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Saudi Arabia and the US have different views about the so-called "Arab Spring." While the US encourages democracy, the Saudis are helping Sunni autocrats stay in power.  Is a 50-year-old alliance on shaky ground? Is each adapting in its own way to changes neither one can control? Also, the World Health Organization on cell phones and cancer, and Germany -- Europe's industrial powerhouse --wants to abandon nuclear power.

Banner image: A Yemeni soldier who joined sides with anti-regime protesters hold a rifle bearing the slogan "leave" during a demonstration calling for the ouster of President Ali Abdullah Saleh in Sanaa on May 27, 2011. Photo: Ahmad Gharabli/AFP/Getty Images

Making News WHO Says Cell Phones May Cause Cancer 7 MIN, 40 SEC

Recent studies have shown that the biggest danger from cell phones is more automobile accidents. But the International Agency for Research on Cancer said today there could be a health issue. The Agency is an arm of the World Health Organization, which might now issue new guidelines on cell phone use.  Maggie Reardon is a senior writer with CNET News.

Maggie Reardon, CNET News (@maggie_reardon)

Main Topic Saudi Arabia and the 'Club of Kings' 36 MIN, 44 SEC

Over the weekend, Egypt opened the Rafah crossing on Gaza's southern border, a sign that the current military regime may be more responsive to its people than the Mubarak government was. The United States is playing it down, but it's another sign of changing priorities in the Middle East. Last week's G8 Summit promised $20- to $40 billion to help Egypt and Tunisia turn the "Arab Spring" into peaceful democracy. At the same time, US ally Saudi Arabia is doing its best to keep autocratic regimes in place in Bahrain, Yemen, Oman, and even Morocco and Jordan. Does the US agree that the "Arab Spring" has reached its limit or are US and Saudi interests diverging after decades of trading oil for protection? Are the Saudis more worried about Iran or an "Arab Spring" in their own country? What about Israel and the world's oil supply?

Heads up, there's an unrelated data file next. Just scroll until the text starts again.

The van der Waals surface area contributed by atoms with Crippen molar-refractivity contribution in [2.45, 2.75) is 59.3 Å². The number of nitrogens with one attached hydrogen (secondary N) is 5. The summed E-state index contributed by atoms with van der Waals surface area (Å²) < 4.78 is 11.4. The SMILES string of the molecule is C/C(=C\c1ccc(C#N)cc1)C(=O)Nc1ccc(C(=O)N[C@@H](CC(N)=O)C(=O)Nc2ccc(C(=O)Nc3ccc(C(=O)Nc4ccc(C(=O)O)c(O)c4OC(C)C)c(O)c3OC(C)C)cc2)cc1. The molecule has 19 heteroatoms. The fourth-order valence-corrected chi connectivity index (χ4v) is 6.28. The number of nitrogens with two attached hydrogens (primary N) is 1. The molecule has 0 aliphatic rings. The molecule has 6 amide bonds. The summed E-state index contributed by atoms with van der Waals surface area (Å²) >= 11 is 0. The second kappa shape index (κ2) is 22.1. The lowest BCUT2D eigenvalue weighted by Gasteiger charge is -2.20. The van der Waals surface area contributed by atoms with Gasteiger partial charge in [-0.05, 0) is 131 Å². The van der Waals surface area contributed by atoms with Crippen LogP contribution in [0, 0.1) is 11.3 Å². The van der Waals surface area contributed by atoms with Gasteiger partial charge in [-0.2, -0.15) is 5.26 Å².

Margaret Coker, Wall Street Journal (@margaretwsj )
Richard Murphy, Middle East Institute
Mark Levine, UC Irvine
Tony Karon, Time magazine (@TonyKaron)

Reporter's Notebook Germany Pulls the Plug on Nuclear Power 5 MIN, 59 SEC

Last year, the center-right coalition of Chancellor Angela Merkel pushed an unpopular plan to extend the life of nuclear power. Now, Merkel wants Germany to abandon nuclear power in the next 11 years. Her plan comes after Japan's nuclear crisis at Fukushima and after a regional election, which became a referendum on energy policy.  But it's a policy that may be easier to propose than to accomplish. Gerrit Wiesmann is Berlin correspondent for the Financial Times.

Gerrit Wiesmann, Financial Times

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